This book examines the water conflict and cooperation in the international transboundary river basins where over-exploitation and over-utilization of this kind of transboundary water resource brings new challenges for national water security in the 21st century. Politization and securitization of water is becoming integral part of many sovereign states, where water is percieved as a scarce and fiercely contested natural resource.
Focusing on transboundary river basins, the authors explore the perception of water resources and current narratives indicationg looming water crisis. The analysis will also illustrates on several case studies how national dvelopment strategies and water resources demands could shape the dynamics of transboundary hydropolitical interaction and what kind of hydro-illussionary narratives legitimize the desicion-making action by supreme hydrocratic elites. In addition, the book provides a holistic basin-wide analysis of the hydro-hegemonic power distribution between China, Burma, Laos, Thailand, Cambodia and Vietnam in the Mekong River Basin. According to our surveys, the Mekong is an interesting archetype, where we can see both conflict and cooperation between riparian states due to abundance rather than scarcity of water and where possitive hydropower development narratives are increasingly confronted by adverse impacts on livelihoods of local communities, on environment and on vital food security sectors like agriculture and fishery.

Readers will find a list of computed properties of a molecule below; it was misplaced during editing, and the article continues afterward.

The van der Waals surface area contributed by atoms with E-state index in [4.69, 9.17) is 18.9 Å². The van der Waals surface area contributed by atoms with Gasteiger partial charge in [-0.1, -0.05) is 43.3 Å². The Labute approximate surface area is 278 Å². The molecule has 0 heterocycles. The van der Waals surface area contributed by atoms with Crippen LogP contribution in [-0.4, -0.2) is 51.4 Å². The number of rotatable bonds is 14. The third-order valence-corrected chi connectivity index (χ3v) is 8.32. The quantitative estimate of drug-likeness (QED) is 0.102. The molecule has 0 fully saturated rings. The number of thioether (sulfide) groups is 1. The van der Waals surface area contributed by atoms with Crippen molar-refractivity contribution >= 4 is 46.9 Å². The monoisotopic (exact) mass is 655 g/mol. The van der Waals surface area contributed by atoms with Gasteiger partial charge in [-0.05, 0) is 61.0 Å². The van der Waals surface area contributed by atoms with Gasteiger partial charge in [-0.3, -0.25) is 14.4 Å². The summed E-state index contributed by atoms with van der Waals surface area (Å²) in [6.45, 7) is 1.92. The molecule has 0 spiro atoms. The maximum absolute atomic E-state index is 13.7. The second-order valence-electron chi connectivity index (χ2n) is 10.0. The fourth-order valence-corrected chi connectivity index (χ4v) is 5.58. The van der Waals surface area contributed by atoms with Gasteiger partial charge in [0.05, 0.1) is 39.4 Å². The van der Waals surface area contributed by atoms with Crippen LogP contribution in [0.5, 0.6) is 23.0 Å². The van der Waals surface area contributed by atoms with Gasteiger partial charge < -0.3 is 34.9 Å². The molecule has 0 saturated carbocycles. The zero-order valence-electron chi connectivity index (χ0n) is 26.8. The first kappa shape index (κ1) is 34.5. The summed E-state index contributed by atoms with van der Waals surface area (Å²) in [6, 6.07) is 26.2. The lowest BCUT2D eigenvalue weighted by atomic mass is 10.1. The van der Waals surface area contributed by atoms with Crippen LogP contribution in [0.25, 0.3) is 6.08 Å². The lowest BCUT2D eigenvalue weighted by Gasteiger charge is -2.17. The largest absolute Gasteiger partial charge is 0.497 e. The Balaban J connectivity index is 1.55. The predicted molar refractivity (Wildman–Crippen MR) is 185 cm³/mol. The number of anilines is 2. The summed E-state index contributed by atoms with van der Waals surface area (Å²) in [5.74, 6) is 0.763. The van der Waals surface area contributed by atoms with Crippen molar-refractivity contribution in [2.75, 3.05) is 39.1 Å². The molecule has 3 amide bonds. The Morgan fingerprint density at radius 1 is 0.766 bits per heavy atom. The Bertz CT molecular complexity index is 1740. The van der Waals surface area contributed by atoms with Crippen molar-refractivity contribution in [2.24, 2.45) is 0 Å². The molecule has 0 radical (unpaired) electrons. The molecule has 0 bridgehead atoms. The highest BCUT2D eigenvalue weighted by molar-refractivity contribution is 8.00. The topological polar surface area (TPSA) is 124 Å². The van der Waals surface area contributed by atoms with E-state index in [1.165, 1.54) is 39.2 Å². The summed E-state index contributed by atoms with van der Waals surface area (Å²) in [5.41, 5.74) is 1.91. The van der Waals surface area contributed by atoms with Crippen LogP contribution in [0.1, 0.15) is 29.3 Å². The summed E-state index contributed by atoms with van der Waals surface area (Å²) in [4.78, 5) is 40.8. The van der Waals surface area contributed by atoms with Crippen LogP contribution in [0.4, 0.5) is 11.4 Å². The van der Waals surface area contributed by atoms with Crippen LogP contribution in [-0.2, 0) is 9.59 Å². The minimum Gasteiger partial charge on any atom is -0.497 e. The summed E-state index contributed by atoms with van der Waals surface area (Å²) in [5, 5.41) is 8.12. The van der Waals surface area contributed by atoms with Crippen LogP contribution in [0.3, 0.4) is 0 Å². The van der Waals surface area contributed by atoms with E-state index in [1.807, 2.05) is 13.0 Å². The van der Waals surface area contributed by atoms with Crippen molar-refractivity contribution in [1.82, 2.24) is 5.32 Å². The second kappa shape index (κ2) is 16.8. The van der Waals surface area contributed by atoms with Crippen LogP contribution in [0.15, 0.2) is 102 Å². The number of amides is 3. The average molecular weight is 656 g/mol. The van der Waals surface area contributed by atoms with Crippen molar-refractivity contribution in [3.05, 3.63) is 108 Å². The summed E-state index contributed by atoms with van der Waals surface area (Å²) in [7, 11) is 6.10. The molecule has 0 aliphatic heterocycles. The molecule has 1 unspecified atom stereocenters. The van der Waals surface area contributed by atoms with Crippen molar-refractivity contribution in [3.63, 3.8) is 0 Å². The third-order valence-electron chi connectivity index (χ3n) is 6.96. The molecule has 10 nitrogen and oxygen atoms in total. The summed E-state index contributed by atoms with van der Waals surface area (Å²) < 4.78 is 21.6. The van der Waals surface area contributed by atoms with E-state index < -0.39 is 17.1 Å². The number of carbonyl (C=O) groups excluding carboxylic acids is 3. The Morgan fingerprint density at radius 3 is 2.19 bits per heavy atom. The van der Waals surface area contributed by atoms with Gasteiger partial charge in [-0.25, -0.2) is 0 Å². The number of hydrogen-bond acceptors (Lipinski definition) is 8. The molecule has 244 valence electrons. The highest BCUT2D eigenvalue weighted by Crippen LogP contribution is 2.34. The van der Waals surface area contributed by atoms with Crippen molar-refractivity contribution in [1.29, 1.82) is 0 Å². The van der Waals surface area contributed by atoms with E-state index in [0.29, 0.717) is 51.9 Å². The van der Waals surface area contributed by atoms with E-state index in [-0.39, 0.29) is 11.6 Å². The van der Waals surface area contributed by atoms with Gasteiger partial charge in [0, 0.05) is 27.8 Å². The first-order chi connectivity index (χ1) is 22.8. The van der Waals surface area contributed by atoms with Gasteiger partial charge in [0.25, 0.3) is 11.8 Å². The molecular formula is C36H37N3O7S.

The book draws on investigation of an extensive empirical datas, research articles, offical documents and other relevant sources from detailed case studies, which should provide critical insight on contemporary hydro-illussions, power-asymmetry and water security.